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|System Administration Guide: IP Services Oracle Solaris 10 8/11 Information Library|
Routing in IPv6 is almost identical to IPv4 routing under Classless Inter-Domain Routing (CIDR). The only difference is that the addresses are 128-bit IPv6 addresses instead of 32-bit IPv4 addresses. With very straightforward extensions, all of IPv4's routing algorithms, such as OSPF, RIP, IDRP, and IS-IS, can be used to route IPv6.
IPv6 also includes simple routing extensions that support powerful new routing capabilities. The following list describes the new routing capabilities:
Provider selection that is based on policy, performance, cost, and so on
Host mobility, route to current location
Auto-readdressing, route to new address
You obtain the new routing capabilities by creating sequences of IPv6 addresses that use the IPv6 routing option. An IPv6 source uses the routing option to list one or more intermediate nodes, or topological group, to be visited on the way to a packet's destination. This function is very similar in function to IPv4's loose source and record route option.
To make address sequences a general function, IPv6 hosts are required, in most instances, to reverse routes in a packet that a host receives. The packet must be successfully authenticated by using the IPv6 authentication header. The packet must contain address sequences in order to return the packet to its originator. This technique forces IPv6 host implementations to support the handling and reversal of source routes. The handling and reversal of source routes is the key that enables providers to work with hosts that implement the new IPv6 capabilities such as provider selection and extended addresses.
On multicast-capable links and point-to-point links, each router periodically sends to the multicast group a router advertisement packet that announces its availability. A host receives router advertisements from all routers, building a list of default routers. Routers generate router advertisements frequently enough so that hosts learn of their presence within a few minutes. However, routers do not advertise frequently enough to rely on an absence of advertisements to detect router failure. A separate detection algorithm that determines neighbor unreachability provides failure detection.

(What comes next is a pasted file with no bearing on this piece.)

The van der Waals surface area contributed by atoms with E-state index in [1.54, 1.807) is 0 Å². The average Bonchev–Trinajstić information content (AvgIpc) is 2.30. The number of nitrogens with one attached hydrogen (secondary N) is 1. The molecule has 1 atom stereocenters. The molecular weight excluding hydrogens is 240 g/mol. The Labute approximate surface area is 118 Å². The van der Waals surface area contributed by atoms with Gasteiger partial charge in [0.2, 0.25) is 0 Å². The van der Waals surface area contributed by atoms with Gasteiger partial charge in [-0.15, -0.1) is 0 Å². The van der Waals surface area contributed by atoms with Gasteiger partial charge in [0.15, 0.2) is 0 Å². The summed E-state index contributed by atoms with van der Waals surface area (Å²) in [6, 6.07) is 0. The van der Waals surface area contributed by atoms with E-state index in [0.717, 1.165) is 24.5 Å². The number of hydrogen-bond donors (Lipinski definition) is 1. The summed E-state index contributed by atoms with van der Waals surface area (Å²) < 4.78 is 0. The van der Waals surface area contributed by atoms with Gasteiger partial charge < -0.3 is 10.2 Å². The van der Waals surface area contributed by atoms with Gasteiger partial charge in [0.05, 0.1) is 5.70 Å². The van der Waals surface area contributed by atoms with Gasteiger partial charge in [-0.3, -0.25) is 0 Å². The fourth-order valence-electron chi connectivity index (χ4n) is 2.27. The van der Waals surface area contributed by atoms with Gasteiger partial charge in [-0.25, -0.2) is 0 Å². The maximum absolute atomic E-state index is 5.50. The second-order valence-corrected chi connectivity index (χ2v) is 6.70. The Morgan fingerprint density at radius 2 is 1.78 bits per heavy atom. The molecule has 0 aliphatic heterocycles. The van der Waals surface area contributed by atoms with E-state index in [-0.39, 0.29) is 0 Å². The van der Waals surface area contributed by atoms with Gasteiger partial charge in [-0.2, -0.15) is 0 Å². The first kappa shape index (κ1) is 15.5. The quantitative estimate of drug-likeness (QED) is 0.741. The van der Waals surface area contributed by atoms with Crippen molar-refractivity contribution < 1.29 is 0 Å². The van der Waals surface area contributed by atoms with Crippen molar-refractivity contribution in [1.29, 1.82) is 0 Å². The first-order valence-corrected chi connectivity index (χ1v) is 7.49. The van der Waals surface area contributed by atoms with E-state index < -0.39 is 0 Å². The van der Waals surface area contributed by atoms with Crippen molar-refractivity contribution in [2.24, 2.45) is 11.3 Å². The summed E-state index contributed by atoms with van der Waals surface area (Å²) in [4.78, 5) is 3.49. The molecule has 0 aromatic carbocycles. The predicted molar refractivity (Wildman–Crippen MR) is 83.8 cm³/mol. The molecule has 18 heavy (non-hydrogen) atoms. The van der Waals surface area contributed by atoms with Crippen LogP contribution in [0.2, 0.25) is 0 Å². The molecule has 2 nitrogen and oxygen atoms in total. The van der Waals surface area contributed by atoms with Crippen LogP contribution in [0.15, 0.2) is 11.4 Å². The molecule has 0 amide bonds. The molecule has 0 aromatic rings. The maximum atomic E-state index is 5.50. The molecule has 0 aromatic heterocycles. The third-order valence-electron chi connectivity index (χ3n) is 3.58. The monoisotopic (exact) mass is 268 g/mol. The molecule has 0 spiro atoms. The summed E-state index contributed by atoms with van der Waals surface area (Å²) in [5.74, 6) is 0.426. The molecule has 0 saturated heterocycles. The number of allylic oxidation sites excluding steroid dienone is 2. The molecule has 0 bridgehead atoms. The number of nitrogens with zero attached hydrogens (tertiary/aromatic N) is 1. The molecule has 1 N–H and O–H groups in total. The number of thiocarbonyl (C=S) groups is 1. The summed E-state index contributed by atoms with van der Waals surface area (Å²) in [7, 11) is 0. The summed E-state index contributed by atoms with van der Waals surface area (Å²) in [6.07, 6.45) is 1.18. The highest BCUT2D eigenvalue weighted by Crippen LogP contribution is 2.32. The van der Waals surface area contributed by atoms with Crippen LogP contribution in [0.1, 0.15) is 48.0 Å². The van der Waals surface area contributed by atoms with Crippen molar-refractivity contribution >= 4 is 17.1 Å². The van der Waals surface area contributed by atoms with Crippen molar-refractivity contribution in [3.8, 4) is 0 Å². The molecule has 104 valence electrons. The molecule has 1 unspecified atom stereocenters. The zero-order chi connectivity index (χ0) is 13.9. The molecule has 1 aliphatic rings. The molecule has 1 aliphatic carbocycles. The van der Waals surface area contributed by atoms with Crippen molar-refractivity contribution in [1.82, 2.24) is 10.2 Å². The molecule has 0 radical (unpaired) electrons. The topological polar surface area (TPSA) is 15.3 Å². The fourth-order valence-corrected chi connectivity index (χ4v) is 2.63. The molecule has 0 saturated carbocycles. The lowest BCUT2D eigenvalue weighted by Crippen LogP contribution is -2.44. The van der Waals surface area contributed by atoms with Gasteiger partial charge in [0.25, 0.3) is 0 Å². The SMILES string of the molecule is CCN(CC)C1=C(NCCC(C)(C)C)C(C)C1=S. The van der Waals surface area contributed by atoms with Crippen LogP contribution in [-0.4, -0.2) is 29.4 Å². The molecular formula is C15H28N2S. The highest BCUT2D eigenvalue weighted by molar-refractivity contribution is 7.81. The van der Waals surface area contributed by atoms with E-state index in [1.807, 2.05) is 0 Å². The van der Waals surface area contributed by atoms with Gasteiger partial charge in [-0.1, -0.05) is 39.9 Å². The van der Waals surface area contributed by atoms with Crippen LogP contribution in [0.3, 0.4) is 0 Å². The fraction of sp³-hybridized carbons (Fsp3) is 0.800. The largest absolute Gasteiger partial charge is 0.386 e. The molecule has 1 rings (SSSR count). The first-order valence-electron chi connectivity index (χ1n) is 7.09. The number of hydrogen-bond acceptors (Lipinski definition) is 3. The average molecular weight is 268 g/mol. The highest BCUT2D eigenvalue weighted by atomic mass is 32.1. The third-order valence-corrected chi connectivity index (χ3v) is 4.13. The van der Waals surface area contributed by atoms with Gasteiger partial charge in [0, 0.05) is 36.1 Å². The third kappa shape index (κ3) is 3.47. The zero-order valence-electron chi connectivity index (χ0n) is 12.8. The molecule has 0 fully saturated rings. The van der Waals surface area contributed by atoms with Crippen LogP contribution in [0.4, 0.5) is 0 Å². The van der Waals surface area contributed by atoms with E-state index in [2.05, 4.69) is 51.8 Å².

Router advertisements contain a list of subnet prefixes that is used to determine if a host is on the same link (on-link) as the router. The list of prefixes is also used for autonomous address configuration. Flags that are associated with the prefixes specify the intended uses of a particular prefix. Hosts use the advertised on-link prefixes to build and maintain a list that is used to decide when a packet's destination is on-link or beyond a router. A destination can be on-link even though the destination is not covered by any advertised on-link prefix. In such instances, a router can send a redirect. The redirect informs the sender that the destination is a neighbor.
Router advertisements, and per-prefix flags, enable routers to inform hosts how to perform stateless address autoconfiguration.
Router advertisement messages also contain Internet parameters, such as the hop limit, that hosts should use in outgoing packets. Optionally, router advertisement messages also contain link parameters, such as the link MTU. This feature enables the centralized administration of critical parameters. The parameters can be set on routers and automatically propagated to all hosts that are attached.
Nodes accomplish address resolution by sending to the multicast group a neighbor solicitation that asks the target node to return its link-layer address. Multicast neighbor solicitation messages are sent to the solicited-node multicast address of the target address. The target returns its link-layer address in a unicast neighbor advertisement message. A single request-response pair of packets is sufficient for both the initiator and the target to resolve each other's link-layer addresses. The initiator includes its link-layer address in the neighbor solicitation.